These Rohingya Refugees Actually Want to Return to Myanmar. The Difference Is They’re Hindus

BANGLADESH, January 6, 2019 (LA Times): In the world’s largest refugee camp, where 1.1 million Rohingya Muslim refugees reside, 105 families have been stranded — caught in a war that was not theirs. Unlike the rest of the refugees, these families are Rohingya Hindus — a small minority within a minority that had lived peacefully for generations in Myanmar’s western Rakhine state alongside Muslims and members of the Buddhist majority. In the violence that engulfed Rakhine beginning in August 2017 — when Rohingya Muslim militants attacked police checkpoints and the army responded by killing or maiming thousands of Muslim civilians — 99 Hindus were killed and burned in mass graves. The Hindu villages were attacked by members of a militant group called the Arakhan Rohingya Salvation Army, or ARSA, that was also responsible for the attacks against the police. Hindus who survived fled in the only direction they could: across the Naf River and into Bangladesh’s sprawling refugee camps meant for Rohingya Muslims, the very people they blame for the violence against them.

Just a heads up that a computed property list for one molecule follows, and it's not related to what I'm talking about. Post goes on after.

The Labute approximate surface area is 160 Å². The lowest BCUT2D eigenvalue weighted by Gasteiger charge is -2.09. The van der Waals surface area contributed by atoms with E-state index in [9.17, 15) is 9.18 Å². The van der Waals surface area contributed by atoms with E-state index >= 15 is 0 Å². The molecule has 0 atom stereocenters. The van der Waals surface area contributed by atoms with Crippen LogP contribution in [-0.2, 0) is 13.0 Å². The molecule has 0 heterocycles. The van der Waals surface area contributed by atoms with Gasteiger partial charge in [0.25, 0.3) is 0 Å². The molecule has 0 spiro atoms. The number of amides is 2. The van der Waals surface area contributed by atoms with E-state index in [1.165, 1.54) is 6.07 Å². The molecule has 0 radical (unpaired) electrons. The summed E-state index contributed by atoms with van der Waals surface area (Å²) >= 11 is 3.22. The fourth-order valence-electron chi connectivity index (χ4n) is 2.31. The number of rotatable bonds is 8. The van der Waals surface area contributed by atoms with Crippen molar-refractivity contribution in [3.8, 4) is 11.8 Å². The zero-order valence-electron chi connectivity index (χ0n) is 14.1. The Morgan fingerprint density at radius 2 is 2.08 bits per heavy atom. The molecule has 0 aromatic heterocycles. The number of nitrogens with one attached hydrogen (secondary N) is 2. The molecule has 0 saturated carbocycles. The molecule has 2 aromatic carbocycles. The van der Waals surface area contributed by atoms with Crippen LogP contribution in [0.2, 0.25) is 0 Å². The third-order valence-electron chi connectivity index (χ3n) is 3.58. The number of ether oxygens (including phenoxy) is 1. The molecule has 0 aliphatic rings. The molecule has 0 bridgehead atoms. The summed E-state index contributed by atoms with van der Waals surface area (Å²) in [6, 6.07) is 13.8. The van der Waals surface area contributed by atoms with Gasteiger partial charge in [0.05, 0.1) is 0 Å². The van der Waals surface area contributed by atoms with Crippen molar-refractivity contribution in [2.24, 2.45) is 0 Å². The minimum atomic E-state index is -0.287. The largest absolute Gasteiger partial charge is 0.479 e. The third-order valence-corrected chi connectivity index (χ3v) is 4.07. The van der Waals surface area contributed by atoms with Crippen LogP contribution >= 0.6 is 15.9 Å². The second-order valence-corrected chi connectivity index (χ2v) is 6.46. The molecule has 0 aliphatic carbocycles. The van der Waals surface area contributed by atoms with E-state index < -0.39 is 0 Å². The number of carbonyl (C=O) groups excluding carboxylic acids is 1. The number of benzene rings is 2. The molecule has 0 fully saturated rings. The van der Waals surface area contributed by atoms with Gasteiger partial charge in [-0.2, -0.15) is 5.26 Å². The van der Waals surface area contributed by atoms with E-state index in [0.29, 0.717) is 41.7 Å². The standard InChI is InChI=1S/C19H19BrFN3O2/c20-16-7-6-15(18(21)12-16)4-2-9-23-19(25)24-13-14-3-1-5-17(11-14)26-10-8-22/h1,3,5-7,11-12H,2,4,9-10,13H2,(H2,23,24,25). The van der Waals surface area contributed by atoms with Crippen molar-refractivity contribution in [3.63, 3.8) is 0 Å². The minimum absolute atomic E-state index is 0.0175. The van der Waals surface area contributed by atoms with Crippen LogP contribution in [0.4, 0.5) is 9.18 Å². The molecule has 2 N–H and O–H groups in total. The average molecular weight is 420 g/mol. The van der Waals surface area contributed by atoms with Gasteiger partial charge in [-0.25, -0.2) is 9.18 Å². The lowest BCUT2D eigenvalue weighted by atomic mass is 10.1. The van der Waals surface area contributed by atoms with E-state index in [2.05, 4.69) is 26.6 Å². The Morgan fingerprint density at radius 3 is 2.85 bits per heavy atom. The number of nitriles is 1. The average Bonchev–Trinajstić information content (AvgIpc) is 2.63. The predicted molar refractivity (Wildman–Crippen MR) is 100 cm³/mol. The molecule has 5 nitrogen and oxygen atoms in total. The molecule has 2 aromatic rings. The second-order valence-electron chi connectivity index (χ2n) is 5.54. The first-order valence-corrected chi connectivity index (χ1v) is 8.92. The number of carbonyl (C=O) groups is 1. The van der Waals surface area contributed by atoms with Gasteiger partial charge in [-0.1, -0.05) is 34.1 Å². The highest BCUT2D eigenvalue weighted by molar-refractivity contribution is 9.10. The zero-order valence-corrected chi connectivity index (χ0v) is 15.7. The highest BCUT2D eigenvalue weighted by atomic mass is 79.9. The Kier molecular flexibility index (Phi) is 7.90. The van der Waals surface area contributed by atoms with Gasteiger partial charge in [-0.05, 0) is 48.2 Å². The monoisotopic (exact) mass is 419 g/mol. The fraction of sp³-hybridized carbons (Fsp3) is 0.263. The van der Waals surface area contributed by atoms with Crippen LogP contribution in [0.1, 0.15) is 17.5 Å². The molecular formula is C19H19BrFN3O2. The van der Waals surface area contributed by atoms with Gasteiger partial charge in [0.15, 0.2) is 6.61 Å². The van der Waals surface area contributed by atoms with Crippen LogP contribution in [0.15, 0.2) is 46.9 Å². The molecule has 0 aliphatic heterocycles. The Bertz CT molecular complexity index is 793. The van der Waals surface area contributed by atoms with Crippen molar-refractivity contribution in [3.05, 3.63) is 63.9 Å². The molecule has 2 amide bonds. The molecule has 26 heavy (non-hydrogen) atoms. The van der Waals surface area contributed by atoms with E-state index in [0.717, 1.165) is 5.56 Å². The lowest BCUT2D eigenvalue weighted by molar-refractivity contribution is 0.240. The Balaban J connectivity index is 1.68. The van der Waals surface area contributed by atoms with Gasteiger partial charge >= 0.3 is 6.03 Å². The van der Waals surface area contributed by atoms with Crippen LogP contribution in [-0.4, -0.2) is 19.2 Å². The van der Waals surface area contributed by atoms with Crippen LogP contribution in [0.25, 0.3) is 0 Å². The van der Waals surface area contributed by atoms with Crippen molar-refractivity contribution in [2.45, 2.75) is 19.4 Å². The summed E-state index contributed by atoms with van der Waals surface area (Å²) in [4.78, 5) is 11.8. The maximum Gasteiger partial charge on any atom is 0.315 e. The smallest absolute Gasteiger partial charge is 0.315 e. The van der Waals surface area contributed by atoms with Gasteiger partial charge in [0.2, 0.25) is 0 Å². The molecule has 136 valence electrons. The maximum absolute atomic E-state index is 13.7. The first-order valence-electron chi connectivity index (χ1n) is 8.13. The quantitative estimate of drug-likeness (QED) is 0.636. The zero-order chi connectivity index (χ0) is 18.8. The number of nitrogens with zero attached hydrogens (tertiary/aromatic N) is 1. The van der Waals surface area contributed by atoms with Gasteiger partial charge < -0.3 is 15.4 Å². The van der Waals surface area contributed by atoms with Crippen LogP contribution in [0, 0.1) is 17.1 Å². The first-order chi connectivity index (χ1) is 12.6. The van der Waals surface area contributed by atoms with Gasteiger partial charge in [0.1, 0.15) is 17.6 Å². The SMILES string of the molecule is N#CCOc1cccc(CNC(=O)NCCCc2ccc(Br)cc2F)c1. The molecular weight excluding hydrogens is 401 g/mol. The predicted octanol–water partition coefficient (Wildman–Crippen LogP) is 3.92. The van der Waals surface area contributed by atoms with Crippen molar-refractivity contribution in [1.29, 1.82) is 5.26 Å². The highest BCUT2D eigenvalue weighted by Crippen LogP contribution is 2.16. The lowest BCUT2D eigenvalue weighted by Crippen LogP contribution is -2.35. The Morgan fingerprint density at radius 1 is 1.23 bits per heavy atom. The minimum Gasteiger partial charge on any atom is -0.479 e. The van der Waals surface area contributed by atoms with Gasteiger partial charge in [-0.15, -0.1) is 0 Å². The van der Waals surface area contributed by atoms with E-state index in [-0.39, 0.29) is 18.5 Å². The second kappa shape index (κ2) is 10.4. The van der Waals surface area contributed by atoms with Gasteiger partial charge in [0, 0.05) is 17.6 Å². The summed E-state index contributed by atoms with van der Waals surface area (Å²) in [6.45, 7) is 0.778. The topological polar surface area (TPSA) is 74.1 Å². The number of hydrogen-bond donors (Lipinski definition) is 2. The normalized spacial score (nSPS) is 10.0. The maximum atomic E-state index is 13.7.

Fifteen months into the crisis, the Hindus’ minority status has sharpened: While Rohingya Muslims have categorically rejected a plan that would repatriate the refugees, Hindus are ready to return to Myanmar, a view that has placed them at odds with the vast majority of people in the camps [where Hindus have even been attacked]. In May 2018, the United Nations struck a deal with the Myanmar government under which refugees would be allowed to return to Rakhine, although not necessarily to their original villages. The deal was widely criticized for not meeting the Rohingya Muslims’ main demands: a restoration of citizenship rights that they have been denied for decades, freedom of movement and guarantees of safety. Within hours, the Hindu families were packed and ready to go. But many Muslim refugees protested the terms. Human rights group assailed the plan as unworkable. The United Nations refugee agency has shelved the plan — a welcome move for the majority of refugees, but one that has pushed the Hindus to the edge of their endurance.